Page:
Research in the Journal of Medical Internet Research
introduced Biocogniv’s new AI-Covid software that can quickly predict the
A number of researchers from the University of Vermont and
Cedars-Sinai found larger accuracy in predicting the probability of COVID-19
infection making use of ordinary blood tests, that help hospitals decrease the
number of patients referred for PCR testing.
Lead author and University of Vermont Assistant Professor
Timothy Plante, M.D., M.H.S stated, "9 months into this pandemic, we today
have a clear comprehension of exactly how to care for patients with COVID-19,
but there is still a huge bottleneck in COVID-19 diagnosis with PCR
PCR testing is the present standard diagnostic for COVID-19
and requires certain sampling, such as a nasal swab, and then laboratory equipment
Tanya Kanigan, Biocogniv Chief Operating Officer, Ph.D.,
said "According to data from more than 100 US clinics, the national
average turnaround period for COVID-19 testing purchased in emergency rooms is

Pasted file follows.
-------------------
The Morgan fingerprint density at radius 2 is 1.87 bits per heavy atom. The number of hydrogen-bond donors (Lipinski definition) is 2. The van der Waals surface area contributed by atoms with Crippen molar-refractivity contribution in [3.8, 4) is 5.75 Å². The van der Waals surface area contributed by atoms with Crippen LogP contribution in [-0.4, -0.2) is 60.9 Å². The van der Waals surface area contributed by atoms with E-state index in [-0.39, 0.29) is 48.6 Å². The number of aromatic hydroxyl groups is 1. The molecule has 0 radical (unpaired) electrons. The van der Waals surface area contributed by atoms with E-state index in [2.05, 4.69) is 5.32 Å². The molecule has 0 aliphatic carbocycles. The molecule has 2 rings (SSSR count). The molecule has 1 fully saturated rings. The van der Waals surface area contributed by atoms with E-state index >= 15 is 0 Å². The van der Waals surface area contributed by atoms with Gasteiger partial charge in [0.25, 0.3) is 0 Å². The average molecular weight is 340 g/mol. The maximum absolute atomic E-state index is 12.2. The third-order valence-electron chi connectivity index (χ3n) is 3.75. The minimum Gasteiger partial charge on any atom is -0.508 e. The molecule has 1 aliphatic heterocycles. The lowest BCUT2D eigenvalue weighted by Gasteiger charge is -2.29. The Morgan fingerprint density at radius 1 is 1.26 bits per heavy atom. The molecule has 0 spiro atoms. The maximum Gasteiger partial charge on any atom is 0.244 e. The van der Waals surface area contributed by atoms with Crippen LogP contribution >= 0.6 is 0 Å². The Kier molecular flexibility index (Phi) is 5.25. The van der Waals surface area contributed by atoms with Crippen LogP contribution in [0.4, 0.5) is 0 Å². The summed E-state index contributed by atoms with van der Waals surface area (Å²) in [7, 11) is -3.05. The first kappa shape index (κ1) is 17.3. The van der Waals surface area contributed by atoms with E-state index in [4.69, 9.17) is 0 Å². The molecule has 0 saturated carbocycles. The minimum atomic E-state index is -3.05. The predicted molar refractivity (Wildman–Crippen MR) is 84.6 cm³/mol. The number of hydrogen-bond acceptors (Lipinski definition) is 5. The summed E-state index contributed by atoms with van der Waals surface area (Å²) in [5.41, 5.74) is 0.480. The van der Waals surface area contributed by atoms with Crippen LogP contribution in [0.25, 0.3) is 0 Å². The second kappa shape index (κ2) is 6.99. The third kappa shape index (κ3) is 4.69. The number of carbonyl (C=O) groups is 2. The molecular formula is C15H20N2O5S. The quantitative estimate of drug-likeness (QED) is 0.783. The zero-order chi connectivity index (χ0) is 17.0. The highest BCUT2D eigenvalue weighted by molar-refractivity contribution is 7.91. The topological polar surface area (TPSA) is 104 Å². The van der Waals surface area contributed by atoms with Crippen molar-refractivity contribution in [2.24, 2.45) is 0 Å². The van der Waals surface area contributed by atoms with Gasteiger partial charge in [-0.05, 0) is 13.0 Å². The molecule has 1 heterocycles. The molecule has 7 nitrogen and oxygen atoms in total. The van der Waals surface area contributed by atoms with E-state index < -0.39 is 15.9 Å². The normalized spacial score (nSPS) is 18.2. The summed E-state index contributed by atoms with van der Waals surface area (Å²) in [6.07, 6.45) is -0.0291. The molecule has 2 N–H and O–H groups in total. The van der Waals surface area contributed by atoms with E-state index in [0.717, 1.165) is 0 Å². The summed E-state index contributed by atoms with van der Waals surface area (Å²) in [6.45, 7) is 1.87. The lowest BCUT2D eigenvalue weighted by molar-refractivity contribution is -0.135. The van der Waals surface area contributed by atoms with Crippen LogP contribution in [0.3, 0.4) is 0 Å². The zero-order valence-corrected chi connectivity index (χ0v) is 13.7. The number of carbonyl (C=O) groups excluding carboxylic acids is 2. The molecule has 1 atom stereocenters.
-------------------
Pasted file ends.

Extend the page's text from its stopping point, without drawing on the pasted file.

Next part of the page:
above 24 hours, much from the focused one-hour turnaround,". Complete
Blood Count along with Complete Metabolic Panels are popular lab tests
purchased by emergency departments and have a fast turnaround time. These tests
offer insight directly into the immune system, kidney, electrolytes, and liver.
The scientists had the ability to teach a design that analyzes changes in these
routine tests and assigns a probability of the patient being COVID-19 negative
with high accuracy.
AI-COVID takes seconds to produce its informative result
when these blood tests return, they may then be integrated by the laboratory
into a test interpretation."
The Biocogniv staff thinks a secondary advantage of
laboratories incorporating AI-COVID may be reduced time for conventional PCR
The AI-COVID model was validated on real-world data offered
by Cedars Sinai and on data from geographically and demographically different
patient encounters from 22 U.S. hospitals, achieving a location underneath the
curve of 0.91 of 1.00.
This enables the design to attain a high sensitivity of 95%
while maintaining reasonable specificity of 49%, and that is pretty similar to
the overall performance of other widely used rule-out tests.